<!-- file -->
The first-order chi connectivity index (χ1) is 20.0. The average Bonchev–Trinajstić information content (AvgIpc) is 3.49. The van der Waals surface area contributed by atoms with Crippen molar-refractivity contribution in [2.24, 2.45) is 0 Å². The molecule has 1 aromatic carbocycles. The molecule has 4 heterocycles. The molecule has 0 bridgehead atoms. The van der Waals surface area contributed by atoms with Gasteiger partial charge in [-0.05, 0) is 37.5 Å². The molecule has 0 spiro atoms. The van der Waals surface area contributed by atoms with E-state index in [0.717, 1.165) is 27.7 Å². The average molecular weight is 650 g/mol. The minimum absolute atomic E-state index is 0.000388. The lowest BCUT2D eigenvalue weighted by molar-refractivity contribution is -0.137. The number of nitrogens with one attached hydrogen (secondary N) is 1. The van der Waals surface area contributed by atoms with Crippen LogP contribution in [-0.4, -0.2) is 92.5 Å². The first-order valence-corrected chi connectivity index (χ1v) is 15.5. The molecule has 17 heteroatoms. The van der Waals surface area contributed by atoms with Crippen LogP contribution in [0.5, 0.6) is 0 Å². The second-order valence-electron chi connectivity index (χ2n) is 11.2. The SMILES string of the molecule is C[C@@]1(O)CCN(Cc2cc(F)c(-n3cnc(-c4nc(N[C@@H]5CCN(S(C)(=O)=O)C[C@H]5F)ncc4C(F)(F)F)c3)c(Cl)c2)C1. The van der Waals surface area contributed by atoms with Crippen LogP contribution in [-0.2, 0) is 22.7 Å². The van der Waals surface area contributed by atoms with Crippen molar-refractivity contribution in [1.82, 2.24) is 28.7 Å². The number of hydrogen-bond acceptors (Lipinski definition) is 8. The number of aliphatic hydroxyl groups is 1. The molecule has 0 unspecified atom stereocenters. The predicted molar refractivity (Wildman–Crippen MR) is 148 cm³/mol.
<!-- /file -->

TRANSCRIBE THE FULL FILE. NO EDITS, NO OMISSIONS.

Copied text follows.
The first-order chi connectivity index (χ1) is 20.0. The average Bonchev–Trinajstić information content (AvgIpc) is 3.49. The van der Waals surface area contributed by atoms with Crippen molar-refractivity contribution in [2.24, 2.45) is 0 Å². The molecule has 1 aromatic carbocycles. The molecule has 4 heterocycles. The molecule has 0 bridgehead atoms. The van der Waals surface area contributed by atoms with Gasteiger partial charge in [-0.05, 0) is 37.5 Å². The molecule has 0 spiro atoms. The van der Waals surface area contributed by atoms with E-state index in [0.717, 1.165) is 27.7 Å². The average molecular weight is 650 g/mol. The minimum absolute atomic E-state index is 0.000388. The lowest BCUT2D eigenvalue weighted by molar-refractivity contribution is -0.137. The number of nitrogens with one attached hydrogen (secondary N) is 1. The van der Waals surface area contributed by atoms with Crippen LogP contribution in [-0.4, -0.2) is 92.5 Å². The first-order valence-corrected chi connectivity index (χ1v) is 15.5. The molecule has 17 heteroatoms. The van der Waals surface area contributed by atoms with Crippen LogP contribution in [0.5, 0.6) is 0 Å². The second-order valence-electron chi connectivity index (χ2n) is 11.2. The SMILES string of the molecule is C[C@@]1(O)CCN(Cc2cc(F)c(-n3cnc(-c4nc(N[C@@H]5CCN(S(C)(=O)=O)C[C@H]5F)ncc4C(F)(F)F)c3)c(Cl)c2)C1. The van der Waals surface area contributed by atoms with Crippen LogP contribution in [-0.2, 0) is 22.7 Å². The van der Waals surface area contributed by atoms with Crippen molar-refractivity contribution in [1.82, 2.24) is 28.7 Å². The number of hydrogen-bond acceptors (Lipinski definition) is 8. The number of aliphatic hydroxyl groups is 1. The molecule has 0 unspecified atom stereocenters. The predicted molar refractivity (Wildman–Crippen MR) is 148 cm³/mol.